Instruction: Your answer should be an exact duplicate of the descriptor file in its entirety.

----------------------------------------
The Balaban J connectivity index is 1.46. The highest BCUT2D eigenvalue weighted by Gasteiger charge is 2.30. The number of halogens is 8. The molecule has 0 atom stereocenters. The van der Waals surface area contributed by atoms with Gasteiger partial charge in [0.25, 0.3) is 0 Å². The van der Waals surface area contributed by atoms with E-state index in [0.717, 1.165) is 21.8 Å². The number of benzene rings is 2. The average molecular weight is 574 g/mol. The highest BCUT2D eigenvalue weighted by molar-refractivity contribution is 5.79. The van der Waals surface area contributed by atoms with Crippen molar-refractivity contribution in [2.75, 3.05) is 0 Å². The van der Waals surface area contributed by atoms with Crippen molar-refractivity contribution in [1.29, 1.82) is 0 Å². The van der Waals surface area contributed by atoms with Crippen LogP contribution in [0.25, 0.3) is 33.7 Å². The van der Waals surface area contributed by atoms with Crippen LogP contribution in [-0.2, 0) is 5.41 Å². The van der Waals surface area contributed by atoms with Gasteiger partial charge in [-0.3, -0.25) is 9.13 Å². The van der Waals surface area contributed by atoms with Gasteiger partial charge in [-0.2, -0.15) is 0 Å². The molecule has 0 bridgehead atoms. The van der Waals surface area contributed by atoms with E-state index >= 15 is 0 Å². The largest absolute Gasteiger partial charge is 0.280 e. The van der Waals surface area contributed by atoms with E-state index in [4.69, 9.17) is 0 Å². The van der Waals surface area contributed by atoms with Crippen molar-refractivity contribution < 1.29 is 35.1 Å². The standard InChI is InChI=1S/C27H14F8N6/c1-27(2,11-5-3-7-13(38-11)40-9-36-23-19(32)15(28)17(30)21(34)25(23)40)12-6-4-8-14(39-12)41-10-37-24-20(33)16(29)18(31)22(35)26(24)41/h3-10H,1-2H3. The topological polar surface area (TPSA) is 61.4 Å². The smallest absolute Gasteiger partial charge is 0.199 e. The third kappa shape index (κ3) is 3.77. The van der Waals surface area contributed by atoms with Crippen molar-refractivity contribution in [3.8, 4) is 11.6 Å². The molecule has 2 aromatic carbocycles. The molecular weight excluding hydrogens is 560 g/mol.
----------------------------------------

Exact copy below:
The Balaban J connectivity index is 1.46. The highest BCUT2D eigenvalue weighted by Gasteiger charge is 2.30. The number of halogens is 8. The molecule has 0 atom stereocenters. The van der Waals surface area contributed by atoms with Gasteiger partial charge in [0.25, 0.3) is 0 Å². The van der Waals surface area contributed by atoms with E-state index in [0.717, 1.165) is 21.8 Å². The number of benzene rings is 2. The average molecular weight is 574 g/mol. The highest BCUT2D eigenvalue weighted by molar-refractivity contribution is 5.79. The van der Waals surface area contributed by atoms with Crippen molar-refractivity contribution in [2.75, 3.05) is 0 Å². The van der Waals surface area contributed by atoms with Crippen molar-refractivity contribution in [1.29, 1.82) is 0 Å². The van der Waals surface area contributed by atoms with Crippen LogP contribution in [0.25, 0.3) is 33.7 Å². The van der Waals surface area contributed by atoms with Crippen LogP contribution in [-0.2, 0) is 5.41 Å². The van der Waals surface area contributed by atoms with Gasteiger partial charge in [-0.3, -0.25) is 9.13 Å². The van der Waals surface area contributed by atoms with Gasteiger partial charge in [-0.2, -0.15) is 0 Å². The molecule has 0 bridgehead atoms. The van der Waals surface area contributed by atoms with E-state index >= 15 is 0 Å². The largest absolute Gasteiger partial charge is 0.280 e. The van der Waals surface area contributed by atoms with E-state index in [4.69, 9.17) is 0 Å². The van der Waals surface area contributed by atoms with Crippen molar-refractivity contribution < 1.29 is 35.1 Å². The standard InChI is InChI=1S/C27H14F8N6/c1-27(2,11-5-3-7-13(38-11)40-9-36-23-19(32)15(28)17(30)21(34)25(23)40)12-6-4-8-14(39-12)41-10-37-24-20(33)16(29)18(31)22(35)26(24)41/h3-10H,1-2H3. The topological polar surface area (TPSA) is 61.4 Å². The smallest absolute Gasteiger partial charge is 0.199 e. The third kappa shape index (κ3) is 3.77. The van der Waals surface area contributed by atoms with Crippen molar-refractivity contribution in [3.8, 4) is 11.6 Å². The molecule has 2 aromatic carbocycles. The molecular weight excluding hydrogens is 560 g/mol.